Cleaning contractors working at the bulk of Woolworths’ Tasmanian stores have been found to be systemically breaking workplace laws.
A lengthy investigation into the contractors by the Fair Work Ombudsman (FWO) found “alarming levels of exploitation”, which it attributed to multiple levels of subcontracting.
While its inquiry also looked at selected Coles and IGA stores in the state, Woolworths was the primary target for investigation given that it was the only supermarket chain to outsource its cleaners.
“Our inquiry found deficiencies in Woolworths’ governance arrangements with regard to its procurement and oversight of cleaning contracts, resulting in serious exploitation occurring at multiple levels of its cleaning supply chain,” Ombudsman Natalie James said.
“We uncovered breaches across 90 per cent of Woolworths’ Tasmanian sites, including cases of contractors paying cleaners as little as $7 per hour for training and $14 per hour for work – well below their legal entitlements.”
She also criticised the records kept by the contractors, which she deplored as “abysmal”.
“Overall, record-keeping by contractors engaged at Woolworths’ sites was abysmal: at 84 per cent of sites workplace records were inaccurate or not kept at all,” said Ms James.
“The impact of record-keeping failings is exacerbated by the use of cash payments which, while lawful, make it difficult to determine with any certainty the extent of underpayment of wages by the contractors.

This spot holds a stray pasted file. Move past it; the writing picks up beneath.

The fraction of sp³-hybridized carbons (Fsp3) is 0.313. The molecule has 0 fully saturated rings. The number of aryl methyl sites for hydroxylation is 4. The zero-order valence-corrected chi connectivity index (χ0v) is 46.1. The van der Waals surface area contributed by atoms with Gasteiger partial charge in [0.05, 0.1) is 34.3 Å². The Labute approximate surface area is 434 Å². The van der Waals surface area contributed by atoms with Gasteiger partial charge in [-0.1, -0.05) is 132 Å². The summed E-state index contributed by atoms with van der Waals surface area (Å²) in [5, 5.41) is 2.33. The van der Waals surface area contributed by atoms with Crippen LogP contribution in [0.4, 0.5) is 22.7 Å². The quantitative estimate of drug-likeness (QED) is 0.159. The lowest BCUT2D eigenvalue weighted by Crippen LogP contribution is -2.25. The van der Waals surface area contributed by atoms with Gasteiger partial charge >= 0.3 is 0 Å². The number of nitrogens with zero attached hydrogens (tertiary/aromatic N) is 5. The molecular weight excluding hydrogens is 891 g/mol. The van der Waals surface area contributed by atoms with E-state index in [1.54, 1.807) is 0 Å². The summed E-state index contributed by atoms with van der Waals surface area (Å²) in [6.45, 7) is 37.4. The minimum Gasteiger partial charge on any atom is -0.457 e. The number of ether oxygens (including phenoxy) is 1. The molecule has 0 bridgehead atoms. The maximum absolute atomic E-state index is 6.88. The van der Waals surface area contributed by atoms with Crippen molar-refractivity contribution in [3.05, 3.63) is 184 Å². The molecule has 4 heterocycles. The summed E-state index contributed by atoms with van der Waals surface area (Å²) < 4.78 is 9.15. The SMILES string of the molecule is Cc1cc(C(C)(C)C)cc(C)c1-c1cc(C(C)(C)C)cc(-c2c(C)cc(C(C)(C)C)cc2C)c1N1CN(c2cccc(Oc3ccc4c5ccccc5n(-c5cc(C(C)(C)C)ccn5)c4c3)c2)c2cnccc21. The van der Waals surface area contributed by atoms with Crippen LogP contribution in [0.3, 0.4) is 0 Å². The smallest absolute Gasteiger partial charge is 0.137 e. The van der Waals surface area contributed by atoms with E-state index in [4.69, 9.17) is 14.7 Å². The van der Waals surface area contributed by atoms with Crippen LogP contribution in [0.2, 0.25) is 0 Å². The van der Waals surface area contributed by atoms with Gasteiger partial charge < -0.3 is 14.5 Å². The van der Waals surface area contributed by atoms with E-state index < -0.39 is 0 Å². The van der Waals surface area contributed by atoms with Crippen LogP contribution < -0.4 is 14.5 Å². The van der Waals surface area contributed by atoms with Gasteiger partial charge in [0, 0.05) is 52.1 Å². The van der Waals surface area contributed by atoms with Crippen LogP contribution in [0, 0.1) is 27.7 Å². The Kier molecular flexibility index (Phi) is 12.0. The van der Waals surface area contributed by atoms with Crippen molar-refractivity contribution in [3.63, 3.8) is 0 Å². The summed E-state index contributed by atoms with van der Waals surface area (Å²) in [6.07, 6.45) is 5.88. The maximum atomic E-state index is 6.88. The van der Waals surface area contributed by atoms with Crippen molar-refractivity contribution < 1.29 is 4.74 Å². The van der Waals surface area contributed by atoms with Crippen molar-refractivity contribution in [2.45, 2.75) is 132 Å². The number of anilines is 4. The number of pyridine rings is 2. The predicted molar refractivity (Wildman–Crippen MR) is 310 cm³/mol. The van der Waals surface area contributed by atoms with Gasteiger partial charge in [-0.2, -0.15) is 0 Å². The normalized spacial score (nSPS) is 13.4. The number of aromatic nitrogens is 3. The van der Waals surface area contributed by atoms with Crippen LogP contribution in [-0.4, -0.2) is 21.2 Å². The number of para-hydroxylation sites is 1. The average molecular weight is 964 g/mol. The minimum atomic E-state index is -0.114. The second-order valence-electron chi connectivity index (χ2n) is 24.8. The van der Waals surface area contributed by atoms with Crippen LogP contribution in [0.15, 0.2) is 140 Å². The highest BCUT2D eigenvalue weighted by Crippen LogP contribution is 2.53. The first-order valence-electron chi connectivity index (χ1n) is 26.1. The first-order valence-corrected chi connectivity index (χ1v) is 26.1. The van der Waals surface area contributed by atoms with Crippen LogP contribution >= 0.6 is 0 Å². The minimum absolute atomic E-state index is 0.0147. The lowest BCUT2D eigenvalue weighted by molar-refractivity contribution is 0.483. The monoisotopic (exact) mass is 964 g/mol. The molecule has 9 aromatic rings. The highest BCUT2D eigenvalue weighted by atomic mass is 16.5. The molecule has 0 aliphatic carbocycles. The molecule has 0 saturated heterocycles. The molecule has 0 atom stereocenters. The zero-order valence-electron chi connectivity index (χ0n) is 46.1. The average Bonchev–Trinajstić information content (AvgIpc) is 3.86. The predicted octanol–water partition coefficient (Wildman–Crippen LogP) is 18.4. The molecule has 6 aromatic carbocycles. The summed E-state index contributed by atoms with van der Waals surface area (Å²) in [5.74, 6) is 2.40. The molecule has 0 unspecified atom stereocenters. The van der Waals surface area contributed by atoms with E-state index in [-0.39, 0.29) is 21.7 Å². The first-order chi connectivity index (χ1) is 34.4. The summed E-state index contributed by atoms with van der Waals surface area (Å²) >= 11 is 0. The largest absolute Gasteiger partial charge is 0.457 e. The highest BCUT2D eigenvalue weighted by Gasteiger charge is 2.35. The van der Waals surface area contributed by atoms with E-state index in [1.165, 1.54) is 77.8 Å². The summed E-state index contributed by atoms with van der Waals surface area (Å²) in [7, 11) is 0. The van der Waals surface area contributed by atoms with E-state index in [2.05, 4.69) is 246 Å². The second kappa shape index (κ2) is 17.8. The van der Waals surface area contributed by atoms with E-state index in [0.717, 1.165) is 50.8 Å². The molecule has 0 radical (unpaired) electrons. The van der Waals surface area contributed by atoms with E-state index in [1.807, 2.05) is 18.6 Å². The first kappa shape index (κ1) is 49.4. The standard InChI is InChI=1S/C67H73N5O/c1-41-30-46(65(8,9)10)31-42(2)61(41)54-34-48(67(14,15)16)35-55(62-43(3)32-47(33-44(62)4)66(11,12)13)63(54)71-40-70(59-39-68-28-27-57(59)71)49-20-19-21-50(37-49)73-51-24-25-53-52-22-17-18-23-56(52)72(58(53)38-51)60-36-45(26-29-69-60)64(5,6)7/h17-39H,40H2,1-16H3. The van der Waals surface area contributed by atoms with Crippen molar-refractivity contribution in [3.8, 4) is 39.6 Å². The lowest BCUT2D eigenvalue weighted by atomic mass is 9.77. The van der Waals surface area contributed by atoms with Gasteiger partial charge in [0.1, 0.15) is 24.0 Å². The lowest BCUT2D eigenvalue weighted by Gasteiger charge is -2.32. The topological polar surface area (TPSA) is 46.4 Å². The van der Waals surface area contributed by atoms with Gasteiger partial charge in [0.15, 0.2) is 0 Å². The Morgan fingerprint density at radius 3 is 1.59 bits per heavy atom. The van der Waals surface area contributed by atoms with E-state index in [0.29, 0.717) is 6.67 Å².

“Such blatant and widespread breaches of workplace laws are clearly unacceptable, and echo the findings of our previous inquiries into supply chains employing low-skilled and vulnerable workers.”
More than $64,000 worth of underpayments have so far been identified, only $21,000 of which have been rectified so far.
“Woolworths will continue to work closely with the Fair Work Ombudsman as we incorporate enhanced management of our cleaning contractors throughout Australia,” a spokesperson for the company told My Business.
“We’re also committed to paying cleaners if they’re found to be underpaid for cleaning services provided to Woolworths, and where the relevant subcontractor employing entity fails to rectify the underpayments.
“Cleaners are an integral part of our store teams, providing an essential service across Woolworths’ sites, not just in Tasmania, but nationwide. We’d like to thank them for their continued hard work and support of our store teams.”
Following the findings, the FWO appealed to larger businesses to improve their supply chain governance. It noted that investigations in Woolworths’ supply chain of cleaning services are ongoing.
Adam Zuchetti is the editor of My Business, and has steered the publication’s editorial direction since early 2016.